The people of Tucumán love empanadas so much, that every September they hold the National Empanada Festival.  They are quite traditional, sticking to only three kinds of empanada: matambre (rolled flank steak), chicken, and tripe!

There’s an interesting Argentine saying, “todo bicho que camina va a parar al asador”, which means any creature that walks will end up on the grill.  Empanadas are no exception to this rule, and any meat available is fair game.  That means armadillo, vizcacha [10], yacare caiman [11], carpincho or capybara [12] rodent, and rhea [13] can all be found rolled up in a turnover, somewhere.  But don’t worry, they (probably) won’t be served in a restaurant!

Making Empanadas the Argentine way!

Making Empanadas

Making empanadas is fun and you can stuff them with whatever tempts your taste buds!  The easiest route is to pick up some of the pre-made dough at the supermarket, then make your own filling.  But if you’re feeling really up to the challenge, try this recipe!

Easy Empanada Recipe

Empanada Dough:

1.   Put all the flour into a big mixing bowl and form a crater in the center.  In a separate container, mix warm water with the butter and salt.  Pour the liquid mix into the center of the crater.

2.  Mix well, then knead until uniform.  Allow the dough to rest for at least 15-20 minutes in the refrigerator.  If you have the time, let it rest overnight.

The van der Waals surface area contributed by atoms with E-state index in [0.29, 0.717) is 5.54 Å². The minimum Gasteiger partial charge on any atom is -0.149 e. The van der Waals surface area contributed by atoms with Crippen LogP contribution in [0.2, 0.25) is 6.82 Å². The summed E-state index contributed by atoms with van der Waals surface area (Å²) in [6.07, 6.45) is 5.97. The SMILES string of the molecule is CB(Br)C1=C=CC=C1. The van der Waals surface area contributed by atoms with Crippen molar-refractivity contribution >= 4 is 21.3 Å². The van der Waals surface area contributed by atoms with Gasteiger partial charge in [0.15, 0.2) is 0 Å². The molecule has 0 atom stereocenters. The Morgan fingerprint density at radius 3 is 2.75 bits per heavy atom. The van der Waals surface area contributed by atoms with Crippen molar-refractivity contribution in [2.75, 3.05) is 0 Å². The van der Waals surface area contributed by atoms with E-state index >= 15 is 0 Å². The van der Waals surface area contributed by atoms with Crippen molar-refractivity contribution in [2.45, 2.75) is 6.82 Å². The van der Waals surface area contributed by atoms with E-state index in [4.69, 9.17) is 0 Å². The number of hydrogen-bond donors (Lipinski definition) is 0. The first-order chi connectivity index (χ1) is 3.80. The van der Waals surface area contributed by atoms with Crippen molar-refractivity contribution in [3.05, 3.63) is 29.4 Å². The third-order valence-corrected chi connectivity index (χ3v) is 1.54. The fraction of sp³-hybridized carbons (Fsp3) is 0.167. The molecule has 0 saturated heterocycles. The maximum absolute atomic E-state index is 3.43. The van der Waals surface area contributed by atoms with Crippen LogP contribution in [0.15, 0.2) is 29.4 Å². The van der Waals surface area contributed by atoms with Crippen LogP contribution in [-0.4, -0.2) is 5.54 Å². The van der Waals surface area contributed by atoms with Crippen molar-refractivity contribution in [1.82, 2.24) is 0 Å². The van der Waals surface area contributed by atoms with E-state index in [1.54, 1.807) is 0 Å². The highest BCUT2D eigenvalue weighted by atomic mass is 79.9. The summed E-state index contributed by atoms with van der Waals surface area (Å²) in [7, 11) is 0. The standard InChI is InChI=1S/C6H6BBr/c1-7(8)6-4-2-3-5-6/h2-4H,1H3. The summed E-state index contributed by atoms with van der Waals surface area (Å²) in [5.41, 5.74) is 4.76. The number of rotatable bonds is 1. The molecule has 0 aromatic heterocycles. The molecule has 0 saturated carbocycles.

3.  Flour your surface, then roll the dough a bit thicker than 1/4 inch.  Cut circles about the size of your hand from the dough.  Now you’re ready to fill the empanadas!

Beef Empanada Filling:

1. Finely dice the onions while allowing enough oil to cover the onions heat in a medium to large saucepan.  When the oil is hot, add the onions and allow to saute until they are clear in color.

2. Add the meat and spices, and cook, stirring frequently.  Once the meat is cooked, remove the mixture from the heat.

3. Hard-boil two eggs.   While these are boiling, slice the olives however you like: or just leave them whole, but remember to remind the guests to watch out for pits!

4. Once the eggs are ready, slice them and add to the meat mixture.  If you have diced the olives, add those too.

TIP: If you’re very hungry, just allow the filling to cool before you stuff your empanadas.  But most Argentines actually let this mixture sit in the refrigerator for a day (or two…) before baking.  This helps the mix become uniform.

Meat Empanada recipe

Procedure:

Empanada recipe

That’s my boyfriend’s brother, Claudio.  He gave up on folding empanadas after one try.  Don’t be like Claudio!  If you can’t manage any folds, try closing the seams with a fork.  Just make sure everything is tightly sealed, that way no juices spill out while cooking!  Fortunately, his mom and neighbor whizzed through the empanada preparation, and here’s a good example of the fold, below:

Folding Empanadas

If you’d like to make a traditional, vegetarian, humita empanada, try this recipe on the Seashells and Sunflowers blog [15].  For recommendations about where to find regional empanadas in the city, try Saltshaker [16], and don’t miss our review of Cumana Empanadas [17]. Happy pastry sampling!